In this study, 67.16% of the mothers answered “yes” to the question “Does HIV positive mothers transmit the virus to the baby during breastfeeding?” This is in line with 70% result from a similar study conducted in Gert Sibande district, South Africa [14].

This study also revealed that mothers who mentioned MTCT to be through pregnancy, labor, and breastfeeding were 54.2%. This finding is less than a study done in Gondar referral hospital (92.3%) [15]. This discrepancy could be from the fact that the current study included mothers from health centers and hospital while the former only included mothers who had follow-up in hospital where care and education are provided by better-qualified professionals.

Although there was a very high proportion of mothers who were aware of the possibility of an infected mother transmitting the infection to her child, only 129 (32%) said exclusive breastfeeding can reduce risk of diarrhea. This indicates the potential for introduction of feeding other than breast milk among mothers who do not agree on this statement.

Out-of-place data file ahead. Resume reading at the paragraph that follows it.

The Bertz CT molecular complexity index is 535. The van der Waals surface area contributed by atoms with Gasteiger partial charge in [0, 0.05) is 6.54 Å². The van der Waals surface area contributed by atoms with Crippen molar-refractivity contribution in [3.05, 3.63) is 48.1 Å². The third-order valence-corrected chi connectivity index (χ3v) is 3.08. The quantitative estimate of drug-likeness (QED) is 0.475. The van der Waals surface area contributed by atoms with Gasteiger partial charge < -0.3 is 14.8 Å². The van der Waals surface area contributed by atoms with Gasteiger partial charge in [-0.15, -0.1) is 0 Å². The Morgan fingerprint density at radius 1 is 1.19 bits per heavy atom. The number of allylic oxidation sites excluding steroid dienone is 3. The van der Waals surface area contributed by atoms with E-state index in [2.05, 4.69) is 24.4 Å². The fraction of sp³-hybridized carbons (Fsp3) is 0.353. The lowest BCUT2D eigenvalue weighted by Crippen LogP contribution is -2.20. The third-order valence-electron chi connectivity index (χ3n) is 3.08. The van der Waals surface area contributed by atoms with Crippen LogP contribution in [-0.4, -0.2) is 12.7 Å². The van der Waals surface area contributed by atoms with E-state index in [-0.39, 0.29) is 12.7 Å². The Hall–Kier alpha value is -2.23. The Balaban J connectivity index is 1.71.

4.2. Attitude on Infant Feeding

Regarding attitude on infant feeding, 75.87% of the mothers had favorable attitude towards safe infant feeding (95% CI, 69.8–81.7%). This is higher than a study done in southern Ethiopia which is 56.7% [16]. The time and geographical difference between these two studies, which might have effect on the attitude of participants, may justify the difference. On examining the responses of the study participants, nearly all (91.04%) agreed that breast milk is the ideal food for the baby less than six months of age. This is higher as compared to the findings in South Africa and Lesotho where 78.8% and 52% agreed that breast milk is the ideal food for the baby less than six months of age, respectively [17, 18]. This in part could be attributed to the fact that there is a decade time gap between the current study and the one conducted in South Africa. While the study conducted in Lesotho collected data from mothers having children up to six months, the current study collected data from mothers having children up to two years. This may have effect on maternal attitude on the long run with repeated exposure with health professionals.